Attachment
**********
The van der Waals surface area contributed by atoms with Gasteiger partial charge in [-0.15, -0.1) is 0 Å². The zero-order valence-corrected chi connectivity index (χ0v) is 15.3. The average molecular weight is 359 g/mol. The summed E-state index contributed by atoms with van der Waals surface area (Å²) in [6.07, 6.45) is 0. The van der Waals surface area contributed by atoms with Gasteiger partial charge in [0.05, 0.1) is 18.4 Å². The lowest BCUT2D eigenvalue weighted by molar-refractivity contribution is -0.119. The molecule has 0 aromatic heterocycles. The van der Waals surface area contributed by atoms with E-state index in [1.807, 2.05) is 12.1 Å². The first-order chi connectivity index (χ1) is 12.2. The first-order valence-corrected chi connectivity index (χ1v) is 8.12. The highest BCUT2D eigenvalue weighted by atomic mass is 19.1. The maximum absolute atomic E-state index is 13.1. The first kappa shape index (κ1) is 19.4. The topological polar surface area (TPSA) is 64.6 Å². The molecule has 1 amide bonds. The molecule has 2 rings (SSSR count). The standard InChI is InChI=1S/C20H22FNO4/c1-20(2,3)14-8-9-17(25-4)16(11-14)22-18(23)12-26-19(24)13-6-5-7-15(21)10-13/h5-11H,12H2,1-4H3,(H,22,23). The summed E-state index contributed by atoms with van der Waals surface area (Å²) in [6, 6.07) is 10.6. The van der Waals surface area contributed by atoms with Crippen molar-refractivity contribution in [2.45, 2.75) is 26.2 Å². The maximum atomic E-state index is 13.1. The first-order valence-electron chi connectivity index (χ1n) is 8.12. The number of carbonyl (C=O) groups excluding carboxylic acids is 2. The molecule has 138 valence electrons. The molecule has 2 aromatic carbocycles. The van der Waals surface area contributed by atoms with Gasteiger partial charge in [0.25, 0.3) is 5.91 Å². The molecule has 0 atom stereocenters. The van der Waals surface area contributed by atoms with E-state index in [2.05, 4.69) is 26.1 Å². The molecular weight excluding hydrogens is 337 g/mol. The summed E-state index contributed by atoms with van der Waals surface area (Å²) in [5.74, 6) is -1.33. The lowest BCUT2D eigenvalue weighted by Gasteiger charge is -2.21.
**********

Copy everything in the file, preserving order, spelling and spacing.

The van der Waals surface area contributed by atoms with Gasteiger partial charge in [-0.15, -0.1) is 0 Å². The zero-order valence-corrected chi connectivity index (χ0v) is 15.3. The average molecular weight is 359 g/mol. The summed E-state index contributed by atoms with van der Waals surface area (Å²) in [6.07, 6.45) is 0. The van der Waals surface area contributed by atoms with Gasteiger partial charge in [0.05, 0.1) is 18.4 Å². The lowest BCUT2D eigenvalue weighted by molar-refractivity contribution is -0.119. The molecule has 0 aromatic heterocycles. The van der Waals surface area contributed by atoms with E-state index in [1.807, 2.05) is 12.1 Å². The first-order chi connectivity index (χ1) is 12.2. The first-order valence-corrected chi connectivity index (χ1v) is 8.12. The highest BCUT2D eigenvalue weighted by atomic mass is 19.1. The maximum absolute atomic E-state index is 13.1. The first kappa shape index (κ1) is 19.4. The topological polar surface area (TPSA) is 64.6 Å². The molecule has 1 amide bonds. The molecule has 2 rings (SSSR count). The standard InChI is InChI=1S/C20H22FNO4/c1-20(2,3)14-8-9-17(25-4)16(11-14)22-18(23)12-26-19(24)13-6-5-7-15(21)10-13/h5-11H,12H2,1-4H3,(H,22,23). The summed E-state index contributed by atoms with van der Waals surface area (Å²) in [6, 6.07) is 10.6. The van der Waals surface area contributed by atoms with Crippen molar-refractivity contribution in [2.45, 2.75) is 26.2 Å². The maximum atomic E-state index is 13.1. The first-order valence-electron chi connectivity index (χ1n) is 8.12. The number of carbonyl (C=O) groups excluding carboxylic acids is 2. The molecule has 138 valence electrons. The molecule has 2 aromatic carbocycles. The van der Waals surface area contributed by atoms with Gasteiger partial charge in [0.25, 0.3) is 5.91 Å². The molecule has 0 atom stereocenters. The van der Waals surface area contributed by atoms with E-state index in [2.05, 4.69) is 26.1 Å². The molecular weight excluding hydrogens is 337 g/mol. The summed E-state index contributed by atoms with van der Waals surface area (Å²) in [5.74, 6) is -1.33. The lowest BCUT2D eigenvalue weighted by Gasteiger charge is -2.21.